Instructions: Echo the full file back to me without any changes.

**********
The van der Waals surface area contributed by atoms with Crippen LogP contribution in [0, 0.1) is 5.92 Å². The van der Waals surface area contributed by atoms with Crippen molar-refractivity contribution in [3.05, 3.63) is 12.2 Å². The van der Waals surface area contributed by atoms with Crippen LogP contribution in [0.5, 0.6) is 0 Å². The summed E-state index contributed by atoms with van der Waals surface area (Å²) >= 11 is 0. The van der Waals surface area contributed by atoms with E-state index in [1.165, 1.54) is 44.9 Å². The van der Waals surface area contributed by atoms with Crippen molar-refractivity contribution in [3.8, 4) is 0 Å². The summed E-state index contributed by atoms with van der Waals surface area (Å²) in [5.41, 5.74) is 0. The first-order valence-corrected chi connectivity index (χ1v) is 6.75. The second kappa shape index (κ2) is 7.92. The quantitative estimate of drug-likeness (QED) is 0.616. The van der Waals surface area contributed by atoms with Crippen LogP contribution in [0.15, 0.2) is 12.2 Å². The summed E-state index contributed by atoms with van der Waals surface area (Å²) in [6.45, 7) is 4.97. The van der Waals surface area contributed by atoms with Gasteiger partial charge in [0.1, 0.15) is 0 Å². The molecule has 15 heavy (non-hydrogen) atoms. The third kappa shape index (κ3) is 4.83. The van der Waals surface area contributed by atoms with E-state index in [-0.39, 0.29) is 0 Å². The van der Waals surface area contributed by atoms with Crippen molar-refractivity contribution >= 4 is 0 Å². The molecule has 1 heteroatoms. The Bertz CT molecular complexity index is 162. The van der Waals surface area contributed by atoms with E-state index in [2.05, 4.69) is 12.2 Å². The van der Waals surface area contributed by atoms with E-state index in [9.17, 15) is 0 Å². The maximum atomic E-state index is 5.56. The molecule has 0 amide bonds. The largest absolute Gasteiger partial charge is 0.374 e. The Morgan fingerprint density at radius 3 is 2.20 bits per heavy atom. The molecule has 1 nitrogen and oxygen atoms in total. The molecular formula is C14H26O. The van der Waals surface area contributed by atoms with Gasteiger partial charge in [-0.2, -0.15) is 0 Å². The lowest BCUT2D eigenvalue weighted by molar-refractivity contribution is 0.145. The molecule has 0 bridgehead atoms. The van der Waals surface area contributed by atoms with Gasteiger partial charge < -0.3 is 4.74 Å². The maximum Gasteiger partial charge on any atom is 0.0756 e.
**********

The van der Waals surface area contributed by atoms with Crippen LogP contribution in [0, 0.1) is 5.92 Å². The van der Waals surface area contributed by atoms with Crippen molar-refractivity contribution in [3.05, 3.63) is 12.2 Å². The van der Waals surface area contributed by atoms with Crippen LogP contribution in [0.5, 0.6) is 0 Å². The summed E-state index contributed by atoms with van der Waals surface area (Å²) >= 11 is 0. The van der Waals surface area contributed by atoms with E-state index in [1.165, 1.54) is 44.9 Å². The van der Waals surface area contributed by atoms with Crippen molar-refractivity contribution in [3.8, 4) is 0 Å². The summed E-state index contributed by atoms with van der Waals surface area (Å²) in [5.41, 5.74) is 0. The first-order valence-corrected chi connectivity index (χ1v) is 6.75. The second kappa shape index (κ2) is 7.92. The quantitative estimate of drug-likeness (QED) is 0.616. The van der Waals surface area contributed by atoms with Crippen LogP contribution in [0.15, 0.2) is 12.2 Å². The summed E-state index contributed by atoms with van der Waals surface area (Å²) in [6.45, 7) is 4.97. The van der Waals surface area contributed by atoms with Gasteiger partial charge in [0.1, 0.15) is 0 Å². The molecule has 15 heavy (non-hydrogen) atoms. The third kappa shape index (κ3) is 4.83. The van der Waals surface area contributed by atoms with E-state index in [-0.39, 0.29) is 0 Å². The van der Waals surface area contributed by atoms with Crippen molar-refractivity contribution >= 4 is 0 Å². The molecule has 1 heteroatoms. The Bertz CT molecular complexity index is 162. The van der Waals surface area contributed by atoms with E-state index in [2.05, 4.69) is 12.2 Å². The van der Waals surface area contributed by atoms with E-state index in [9.17, 15) is 0 Å². The maximum atomic E-state index is 5.56. The molecule has 0 amide bonds. The largest absolute Gasteiger partial charge is 0.374 e. The Morgan fingerprint density at radius 3 is 2.20 bits per heavy atom. The molecule has 1 nitrogen and oxygen atoms in total. The molecular formula is C14H26O. The van der Waals surface area contributed by atoms with Gasteiger partial charge in [-0.2, -0.15) is 0 Å². The lowest BCUT2D eigenvalue weighted by molar-refractivity contribution is 0.145. The molecule has 0 bridgehead atoms. The van der Waals surface area contributed by atoms with Gasteiger partial charge < -0.3 is 4.74 Å². The maximum Gasteiger partial charge on any atom is 0.0756 e.